Susie Will Not speak
Author: Shruthi Rao
Publisher: Duckbill Books, Penguin Random House India
Published November, 2018
Price: Rs. 139.65 Kindle Edition / Rs. 175 Paperback
A Review by Arthya Pandey
Susie Will Not Speak by Shruthi Rao, centres around the titular character who is adamant to live life on her own terms. Peeking over the wall of her house to glance at the world surrounding her, Susie loves to observe rather than be observed and scrutinised. When we first meet Susie, she seems to be a recluse who doesn’t like going to the park to play or intermingle with other kids of her age. She is often mocked for her speech impediment-a lisp. She dislikes the leader of the neighbourhood kids-gang Mukund who ensures to sing the Thuthie song whenever she is in sight:
“ Thuthie Thuthie Thoothie
Poori and Kachori
In Mythore and Muthourie”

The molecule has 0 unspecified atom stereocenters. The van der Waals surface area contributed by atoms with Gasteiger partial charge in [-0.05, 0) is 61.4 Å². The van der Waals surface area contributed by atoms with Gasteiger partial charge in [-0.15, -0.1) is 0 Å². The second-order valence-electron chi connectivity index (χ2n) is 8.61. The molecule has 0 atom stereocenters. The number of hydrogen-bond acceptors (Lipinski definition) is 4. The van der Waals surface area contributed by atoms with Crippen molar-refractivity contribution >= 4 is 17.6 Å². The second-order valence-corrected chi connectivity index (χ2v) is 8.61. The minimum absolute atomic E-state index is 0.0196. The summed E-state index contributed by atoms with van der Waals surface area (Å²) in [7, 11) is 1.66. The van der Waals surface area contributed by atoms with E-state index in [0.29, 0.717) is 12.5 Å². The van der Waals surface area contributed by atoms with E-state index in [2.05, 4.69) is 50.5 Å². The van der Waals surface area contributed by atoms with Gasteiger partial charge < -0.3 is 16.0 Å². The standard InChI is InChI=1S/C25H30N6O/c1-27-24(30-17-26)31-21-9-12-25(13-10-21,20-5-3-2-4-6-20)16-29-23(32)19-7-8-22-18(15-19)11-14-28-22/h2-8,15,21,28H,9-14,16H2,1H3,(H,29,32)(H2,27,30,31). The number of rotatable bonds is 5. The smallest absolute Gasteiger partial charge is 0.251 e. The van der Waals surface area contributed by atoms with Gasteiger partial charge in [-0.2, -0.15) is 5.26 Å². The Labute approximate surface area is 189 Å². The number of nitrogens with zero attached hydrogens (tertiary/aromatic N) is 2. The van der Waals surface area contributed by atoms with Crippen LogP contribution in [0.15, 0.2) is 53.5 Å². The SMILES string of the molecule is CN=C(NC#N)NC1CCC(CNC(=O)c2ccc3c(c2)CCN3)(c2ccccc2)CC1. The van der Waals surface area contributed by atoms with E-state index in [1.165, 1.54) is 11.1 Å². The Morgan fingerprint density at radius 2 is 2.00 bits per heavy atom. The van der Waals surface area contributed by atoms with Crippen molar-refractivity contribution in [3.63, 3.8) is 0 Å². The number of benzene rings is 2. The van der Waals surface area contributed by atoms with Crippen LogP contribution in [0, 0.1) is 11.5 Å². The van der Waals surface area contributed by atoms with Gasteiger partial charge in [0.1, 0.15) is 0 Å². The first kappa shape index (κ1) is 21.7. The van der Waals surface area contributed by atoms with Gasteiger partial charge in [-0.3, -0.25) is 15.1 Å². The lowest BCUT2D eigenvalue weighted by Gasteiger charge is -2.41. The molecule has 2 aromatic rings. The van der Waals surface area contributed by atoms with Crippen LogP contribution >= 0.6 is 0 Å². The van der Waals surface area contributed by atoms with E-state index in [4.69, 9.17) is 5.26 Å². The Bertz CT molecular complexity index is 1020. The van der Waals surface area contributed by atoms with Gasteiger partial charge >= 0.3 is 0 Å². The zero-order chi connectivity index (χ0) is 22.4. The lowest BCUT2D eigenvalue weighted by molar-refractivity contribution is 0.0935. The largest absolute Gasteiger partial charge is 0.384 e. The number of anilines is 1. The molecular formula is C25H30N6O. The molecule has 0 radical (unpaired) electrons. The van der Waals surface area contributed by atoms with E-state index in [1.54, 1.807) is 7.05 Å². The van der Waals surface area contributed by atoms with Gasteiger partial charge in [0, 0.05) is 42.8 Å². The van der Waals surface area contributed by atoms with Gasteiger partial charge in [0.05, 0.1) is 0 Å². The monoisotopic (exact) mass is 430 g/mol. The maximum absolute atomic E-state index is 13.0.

( Rao, 13)
Already sensitive to bullying she takes offence when her new neighbour, Jahan-an ‘accident-prone’ (Rao, 9) boy with thirty-seven stitches (and quite proud of it) calls her Toots. Her initial interest in him vanishes in seconds as she stomps away. While reading this book I was particularly intrigued by this scene as it coerced me to think about the intensity of bullying and mockery that Susie was constantly subjected to, if Jahan, a new kid in the neighbourhood called Susie by her supposed name, the kids in her vicinity and school must have made her life miserable by calling her by various names.
A word that often makes an appearance in the next few pages of the book is ‘grumpy’, an epithet almost pinned to Susie’s identity, she is constantly told to not be grumpy and ill-tempered and advised by her parents to handle the situation in a mature manner. Her complaints are not taken seriously and often laughed off. Refusal by the adults to acknowledge her discomfort, pain and anger while expecting her to adjust has a negative impact on her psychologically. She withdraws from every public space where she would not be allowed to remain silent but would be expected to speak properly. Her reclusive nature can be read not as a choice but as an imposed state of being, she wants to be seen and heard but only by those who accept her lisped voice and do not make attempts to constantly remind her of her difference by either correcting her or mocking her.